Be a global champion for an open economy and free trade
Last updated: 07:31pm 24 November 2019
Conservative Party Manifesto 2017, p.38
The United Kingdom will be a global champion for an open economy, free trade, and the free flow of investment, ideas and information. Open and free trade is key to international prosperity, stability and security – it is an essential component of an economy that works for everyone. We believe the UK must seize the unique opportunities it has to forge a new set of trade and investment relationships around the world, building a global, outward-looking Britain.
The trend towards free trade in Britain began as early as the 1840s. In 1960, the UK was a co-founder of the European Free Trade Association, a no-tariffs area based on free competition, existing in parallel to the European Economic Community (EEC). More European states preferred the EEC model, under which deregulation is balanced by cooperation programmes such as the European Regional Development Fund and the Common Agricultural Policy, leading the UK to join the European Communities in 1973. In addition, in 1995, the UK joined the World Trade Order. As a member of the European Union (EU), Britain benefits from around 40 free trade agreements with over 70 countries. The EU is our main trade partner. This is a pledge to be a global champion for an open economy, free trade, and the free flow of investment, ideas and information.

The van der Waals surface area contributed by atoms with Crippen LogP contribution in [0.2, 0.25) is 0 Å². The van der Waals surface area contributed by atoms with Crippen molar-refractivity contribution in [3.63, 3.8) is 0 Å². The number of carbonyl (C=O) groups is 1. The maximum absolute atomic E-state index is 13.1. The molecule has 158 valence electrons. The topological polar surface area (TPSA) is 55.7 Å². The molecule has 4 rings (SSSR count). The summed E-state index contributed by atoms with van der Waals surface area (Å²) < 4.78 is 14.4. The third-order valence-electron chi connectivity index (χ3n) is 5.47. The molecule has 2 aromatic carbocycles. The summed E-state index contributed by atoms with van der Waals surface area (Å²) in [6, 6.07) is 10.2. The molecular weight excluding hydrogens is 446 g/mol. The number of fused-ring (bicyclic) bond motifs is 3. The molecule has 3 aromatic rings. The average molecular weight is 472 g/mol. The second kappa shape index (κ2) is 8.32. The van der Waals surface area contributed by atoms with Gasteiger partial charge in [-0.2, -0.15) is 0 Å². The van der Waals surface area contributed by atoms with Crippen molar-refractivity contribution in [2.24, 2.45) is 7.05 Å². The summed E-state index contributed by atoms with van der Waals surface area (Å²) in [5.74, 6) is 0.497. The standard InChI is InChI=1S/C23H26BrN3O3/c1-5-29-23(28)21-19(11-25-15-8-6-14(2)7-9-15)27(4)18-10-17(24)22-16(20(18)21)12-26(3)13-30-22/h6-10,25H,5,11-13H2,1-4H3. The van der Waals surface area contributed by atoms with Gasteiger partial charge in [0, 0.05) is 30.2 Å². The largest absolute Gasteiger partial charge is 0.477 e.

The main development impacting on free trade under this government has been the UK’s planned exit from the EU. The government has engaged in intensive negotiations with the EU over the terms of that exit. In October 2019, the government published its temporary tariffs regime, promising to lower tariffs on as much as 88% of imports.
To date, the government has formed 18 “continuity deals” with countries with whom it currently trades as an EU member. Taken together, these deals account for about 8% of total UK trade. A free trade agreement with the US has been mentioned but nothing has been confirmed.
The government has worked towards exiting the European Union, replacing 18 of its current free trade deal agreements. It is hard to say, however, that trade ties with other countries have improved. This policy goes to the heart of arguments around Brexit. With both Leave and Remain advocates claiming theirs is the path to an open economy and improved trade arrangements, with economic outcomes as yet unknown and trade deals being negotiated, this policy remains ‘in progress’.
Trade freely in the details!
- Brexit: What is the ‘no deal’ WTO option? – BBC News
- Brexit: What trade deals has the UK done so far? – BBC News
- UK and Commonwealth will champion free trade in face of growing global challenges – Gov.uk
- EU bilateral agreements (or ‘side deals’) – Institute for Government
- How has Brexit, and other EU crises, affected party Euroscepticism across Europe? – London School of Economics
- Statistics on UK-EU trade – Parliament.uk
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